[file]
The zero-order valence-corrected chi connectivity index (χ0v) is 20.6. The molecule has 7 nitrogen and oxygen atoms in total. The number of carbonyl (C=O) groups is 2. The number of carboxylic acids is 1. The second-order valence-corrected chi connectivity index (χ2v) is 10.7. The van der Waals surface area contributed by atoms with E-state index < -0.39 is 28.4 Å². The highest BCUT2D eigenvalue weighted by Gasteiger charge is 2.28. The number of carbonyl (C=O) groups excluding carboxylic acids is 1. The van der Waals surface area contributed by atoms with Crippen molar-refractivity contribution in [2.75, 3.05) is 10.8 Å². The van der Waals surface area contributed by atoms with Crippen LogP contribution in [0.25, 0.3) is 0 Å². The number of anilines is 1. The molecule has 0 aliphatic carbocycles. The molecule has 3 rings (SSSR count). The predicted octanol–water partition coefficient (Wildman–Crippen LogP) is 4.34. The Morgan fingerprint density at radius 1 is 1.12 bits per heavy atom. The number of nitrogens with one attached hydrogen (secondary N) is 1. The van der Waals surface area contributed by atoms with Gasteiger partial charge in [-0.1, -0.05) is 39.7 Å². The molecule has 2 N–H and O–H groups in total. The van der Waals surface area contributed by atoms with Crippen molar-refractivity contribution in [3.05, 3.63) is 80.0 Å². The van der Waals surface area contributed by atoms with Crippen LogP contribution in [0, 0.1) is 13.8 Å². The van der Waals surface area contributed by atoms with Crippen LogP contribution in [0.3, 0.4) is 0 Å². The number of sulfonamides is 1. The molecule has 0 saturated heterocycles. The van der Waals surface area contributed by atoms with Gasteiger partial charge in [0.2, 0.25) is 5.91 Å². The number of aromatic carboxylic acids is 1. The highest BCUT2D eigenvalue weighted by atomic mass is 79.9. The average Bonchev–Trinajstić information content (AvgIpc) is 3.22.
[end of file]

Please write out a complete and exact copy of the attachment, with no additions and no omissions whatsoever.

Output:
The zero-order valence-corrected chi connectivity index (χ0v) is 20.6. The molecule has 7 nitrogen and oxygen atoms in total. The number of carbonyl (C=O) groups is 2. The number of carboxylic acids is 1. The second-order valence-corrected chi connectivity index (χ2v) is 10.7. The van der Waals surface area contributed by atoms with E-state index < -0.39 is 28.4 Å². The highest BCUT2D eigenvalue weighted by Gasteiger charge is 2.28. The number of carbonyl (C=O) groups excluding carboxylic acids is 1. The van der Waals surface area contributed by atoms with Crippen molar-refractivity contribution in [2.75, 3.05) is 10.8 Å². The van der Waals surface area contributed by atoms with Crippen LogP contribution in [0.25, 0.3) is 0 Å². The number of anilines is 1. The molecule has 0 aliphatic carbocycles. The molecule has 3 rings (SSSR count). The predicted octanol–water partition coefficient (Wildman–Crippen LogP) is 4.34. The Morgan fingerprint density at radius 1 is 1.12 bits per heavy atom. The number of nitrogens with one attached hydrogen (secondary N) is 1. The van der Waals surface area contributed by atoms with Gasteiger partial charge in [-0.1, -0.05) is 39.7 Å². The molecule has 2 N–H and O–H groups in total. The van der Waals surface area contributed by atoms with Crippen molar-refractivity contribution in [3.05, 3.63) is 80.0 Å². The van der Waals surface area contributed by atoms with Crippen LogP contribution in [0, 0.1) is 13.8 Å². The van der Waals surface area contributed by atoms with Crippen LogP contribution in [0.3, 0.4) is 0 Å². The number of sulfonamides is 1. The molecule has 0 saturated heterocycles. The van der Waals surface area contributed by atoms with Gasteiger partial charge in [0.2, 0.25) is 5.91 Å². The number of aromatic carboxylic acids is 1. The highest BCUT2D eigenvalue weighted by atomic mass is 79.9. The average Bonchev–Trinajstić information content (AvgIpc) is 3.22.